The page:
Any political ideology involves some idea of the state of fiscal spending and tax scheme. And the practical tools of public policy (whether laws, regulations, taxes, or government subsidy programs) are directly influenced by the ideology of officials who create the advisers they hire, and the voters who elected to the first.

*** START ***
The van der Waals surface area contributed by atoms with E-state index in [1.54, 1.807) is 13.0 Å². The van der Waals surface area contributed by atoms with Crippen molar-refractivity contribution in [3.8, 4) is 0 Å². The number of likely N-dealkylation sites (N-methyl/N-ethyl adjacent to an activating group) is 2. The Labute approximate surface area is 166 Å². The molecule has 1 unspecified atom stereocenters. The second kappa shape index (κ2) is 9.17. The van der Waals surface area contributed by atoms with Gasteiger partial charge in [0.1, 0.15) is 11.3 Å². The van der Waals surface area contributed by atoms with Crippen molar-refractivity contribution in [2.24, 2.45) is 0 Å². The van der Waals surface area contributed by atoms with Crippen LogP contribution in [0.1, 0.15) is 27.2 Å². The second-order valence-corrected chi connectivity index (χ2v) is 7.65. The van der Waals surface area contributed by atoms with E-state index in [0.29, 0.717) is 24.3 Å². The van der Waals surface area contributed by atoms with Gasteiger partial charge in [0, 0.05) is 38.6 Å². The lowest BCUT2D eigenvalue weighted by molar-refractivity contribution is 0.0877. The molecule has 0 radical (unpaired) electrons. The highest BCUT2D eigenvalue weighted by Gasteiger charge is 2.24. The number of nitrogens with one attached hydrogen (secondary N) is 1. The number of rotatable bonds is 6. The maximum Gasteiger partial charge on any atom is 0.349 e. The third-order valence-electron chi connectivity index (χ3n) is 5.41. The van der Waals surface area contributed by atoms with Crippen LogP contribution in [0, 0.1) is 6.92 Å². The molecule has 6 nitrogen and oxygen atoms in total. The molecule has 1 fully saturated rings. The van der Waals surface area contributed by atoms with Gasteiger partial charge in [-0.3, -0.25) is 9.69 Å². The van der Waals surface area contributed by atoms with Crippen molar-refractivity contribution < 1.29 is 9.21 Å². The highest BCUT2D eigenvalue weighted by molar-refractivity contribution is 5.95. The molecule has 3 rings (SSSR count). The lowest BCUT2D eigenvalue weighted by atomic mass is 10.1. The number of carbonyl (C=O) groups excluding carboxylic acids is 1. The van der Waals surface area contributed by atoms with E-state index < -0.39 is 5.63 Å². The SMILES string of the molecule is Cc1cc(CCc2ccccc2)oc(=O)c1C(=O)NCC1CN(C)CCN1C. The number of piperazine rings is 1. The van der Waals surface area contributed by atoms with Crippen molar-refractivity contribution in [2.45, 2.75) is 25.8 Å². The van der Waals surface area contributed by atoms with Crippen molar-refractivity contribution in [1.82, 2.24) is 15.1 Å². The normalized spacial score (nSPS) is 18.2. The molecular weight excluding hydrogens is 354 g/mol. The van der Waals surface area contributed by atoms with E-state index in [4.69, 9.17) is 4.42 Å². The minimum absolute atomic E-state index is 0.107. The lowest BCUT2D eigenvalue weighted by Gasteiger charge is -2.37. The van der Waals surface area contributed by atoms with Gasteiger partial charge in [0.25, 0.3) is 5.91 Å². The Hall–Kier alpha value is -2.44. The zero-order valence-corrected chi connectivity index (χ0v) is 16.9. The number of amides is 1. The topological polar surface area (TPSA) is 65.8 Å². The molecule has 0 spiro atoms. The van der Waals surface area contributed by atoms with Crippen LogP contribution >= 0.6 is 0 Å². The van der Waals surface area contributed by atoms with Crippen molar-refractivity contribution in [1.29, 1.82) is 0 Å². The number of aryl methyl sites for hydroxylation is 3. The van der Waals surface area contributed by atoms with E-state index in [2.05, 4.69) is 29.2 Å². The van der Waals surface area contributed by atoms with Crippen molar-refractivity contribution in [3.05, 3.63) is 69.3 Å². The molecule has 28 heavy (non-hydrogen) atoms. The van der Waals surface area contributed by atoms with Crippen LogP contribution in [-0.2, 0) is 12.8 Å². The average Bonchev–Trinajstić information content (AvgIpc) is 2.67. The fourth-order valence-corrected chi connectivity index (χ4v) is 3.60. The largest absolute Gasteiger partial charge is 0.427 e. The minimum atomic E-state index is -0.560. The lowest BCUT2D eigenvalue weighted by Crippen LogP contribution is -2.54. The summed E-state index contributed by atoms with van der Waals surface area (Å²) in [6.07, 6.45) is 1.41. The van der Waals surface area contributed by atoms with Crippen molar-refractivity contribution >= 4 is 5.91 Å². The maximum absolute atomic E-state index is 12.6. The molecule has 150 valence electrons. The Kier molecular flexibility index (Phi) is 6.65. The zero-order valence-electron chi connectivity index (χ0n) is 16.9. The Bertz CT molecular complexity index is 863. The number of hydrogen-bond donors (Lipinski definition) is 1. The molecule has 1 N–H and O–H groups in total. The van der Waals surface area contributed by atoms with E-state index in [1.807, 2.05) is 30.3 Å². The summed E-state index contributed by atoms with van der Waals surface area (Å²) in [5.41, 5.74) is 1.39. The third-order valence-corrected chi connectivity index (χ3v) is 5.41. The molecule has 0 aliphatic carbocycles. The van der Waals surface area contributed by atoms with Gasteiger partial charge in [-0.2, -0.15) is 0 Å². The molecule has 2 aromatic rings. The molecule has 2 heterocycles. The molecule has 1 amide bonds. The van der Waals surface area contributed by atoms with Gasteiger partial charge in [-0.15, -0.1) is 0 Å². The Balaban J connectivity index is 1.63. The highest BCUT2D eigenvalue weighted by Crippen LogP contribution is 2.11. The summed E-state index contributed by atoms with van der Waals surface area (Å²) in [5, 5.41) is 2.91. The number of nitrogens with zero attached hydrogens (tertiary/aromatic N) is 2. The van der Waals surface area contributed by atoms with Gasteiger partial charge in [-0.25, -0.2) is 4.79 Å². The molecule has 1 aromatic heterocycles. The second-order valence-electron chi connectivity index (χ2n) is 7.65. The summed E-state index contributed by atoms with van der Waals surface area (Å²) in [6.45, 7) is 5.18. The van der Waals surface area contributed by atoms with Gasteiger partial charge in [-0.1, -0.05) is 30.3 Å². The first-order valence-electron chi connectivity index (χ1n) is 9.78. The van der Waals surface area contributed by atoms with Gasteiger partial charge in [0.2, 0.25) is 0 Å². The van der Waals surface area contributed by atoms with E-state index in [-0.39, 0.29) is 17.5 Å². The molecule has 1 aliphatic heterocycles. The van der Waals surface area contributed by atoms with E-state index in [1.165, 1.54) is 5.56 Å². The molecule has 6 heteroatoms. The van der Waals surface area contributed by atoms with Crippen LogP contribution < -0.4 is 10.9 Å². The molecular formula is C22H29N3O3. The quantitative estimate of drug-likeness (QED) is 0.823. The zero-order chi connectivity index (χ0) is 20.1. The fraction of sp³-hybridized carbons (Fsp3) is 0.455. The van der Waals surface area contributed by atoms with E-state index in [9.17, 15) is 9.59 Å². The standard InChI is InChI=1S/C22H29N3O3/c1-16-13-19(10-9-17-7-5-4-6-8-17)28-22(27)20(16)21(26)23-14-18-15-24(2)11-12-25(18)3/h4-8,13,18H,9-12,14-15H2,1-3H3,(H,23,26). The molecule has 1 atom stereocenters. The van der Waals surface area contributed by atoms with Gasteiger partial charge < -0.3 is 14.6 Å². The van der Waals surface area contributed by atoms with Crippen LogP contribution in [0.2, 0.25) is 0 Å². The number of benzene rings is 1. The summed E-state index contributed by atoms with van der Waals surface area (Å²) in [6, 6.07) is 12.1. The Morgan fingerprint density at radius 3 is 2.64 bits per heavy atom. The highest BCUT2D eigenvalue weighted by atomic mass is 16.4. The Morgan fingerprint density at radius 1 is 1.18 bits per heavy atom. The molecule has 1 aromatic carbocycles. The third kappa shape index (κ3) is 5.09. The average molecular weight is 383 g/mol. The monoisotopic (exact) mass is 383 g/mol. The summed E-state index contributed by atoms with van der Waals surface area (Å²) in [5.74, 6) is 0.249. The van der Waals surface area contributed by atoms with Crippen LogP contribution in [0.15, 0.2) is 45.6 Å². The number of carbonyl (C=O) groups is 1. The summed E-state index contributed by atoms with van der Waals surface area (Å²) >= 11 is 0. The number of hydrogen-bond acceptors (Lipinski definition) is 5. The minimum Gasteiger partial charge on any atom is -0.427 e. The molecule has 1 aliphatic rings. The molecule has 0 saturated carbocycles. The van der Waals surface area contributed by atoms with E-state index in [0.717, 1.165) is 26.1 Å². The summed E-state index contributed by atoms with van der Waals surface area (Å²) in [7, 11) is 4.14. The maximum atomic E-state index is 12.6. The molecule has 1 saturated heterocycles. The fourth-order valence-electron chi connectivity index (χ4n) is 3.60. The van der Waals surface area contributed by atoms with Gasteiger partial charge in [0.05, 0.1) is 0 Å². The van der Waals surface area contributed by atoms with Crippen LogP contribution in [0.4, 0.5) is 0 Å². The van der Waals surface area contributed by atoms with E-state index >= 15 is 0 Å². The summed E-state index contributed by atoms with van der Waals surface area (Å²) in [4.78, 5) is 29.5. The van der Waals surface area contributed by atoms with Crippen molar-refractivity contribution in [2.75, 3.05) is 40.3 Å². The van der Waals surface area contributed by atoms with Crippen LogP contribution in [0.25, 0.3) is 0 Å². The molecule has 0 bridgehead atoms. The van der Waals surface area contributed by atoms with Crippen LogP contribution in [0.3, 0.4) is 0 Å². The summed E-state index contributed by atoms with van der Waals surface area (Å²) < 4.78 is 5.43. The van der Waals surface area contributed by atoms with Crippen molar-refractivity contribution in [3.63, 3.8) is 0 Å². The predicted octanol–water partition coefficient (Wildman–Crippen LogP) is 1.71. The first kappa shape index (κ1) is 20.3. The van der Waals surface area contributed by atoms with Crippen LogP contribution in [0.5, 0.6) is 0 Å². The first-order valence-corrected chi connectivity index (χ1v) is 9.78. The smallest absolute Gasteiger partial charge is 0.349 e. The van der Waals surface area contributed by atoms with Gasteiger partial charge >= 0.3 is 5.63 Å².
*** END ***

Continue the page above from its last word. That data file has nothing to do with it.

....And since we have an ideology formed, it acts as a "filter" that we use to make sense of the reality around us. As explained Gerald Smallberg...(see "Bias is the Nose for the Story" on "This Will Make You Smarter", 2012), humans do not appreciate the objective reality to filter the incredible amount of data they receive... Bias says Smallberg "is an intuition-a sensitivity, receptivity, which acts as a lens or filter our perceptions [...] These biases mediate between our intellect and our emotions to create, from perceptions, opinions, judgments, categories, metaphors, analogies, theories and ideologies through which we frame the way we see the world." This notion...is related to the argument of Daniel Kahneman (a psychologist and Nobel Prize in Economics in 2002, see "Thinking, Fast and Slow", 2011) in the sense that our brain cohabiting two systems, one operating biases..."automatically and quickly, with little or no effort, and without feeling voluntary control" and another that "directs attention to activities that require mental effort, including complex calculations [...] and are associated with the subjective experience of agency, choice and concentration".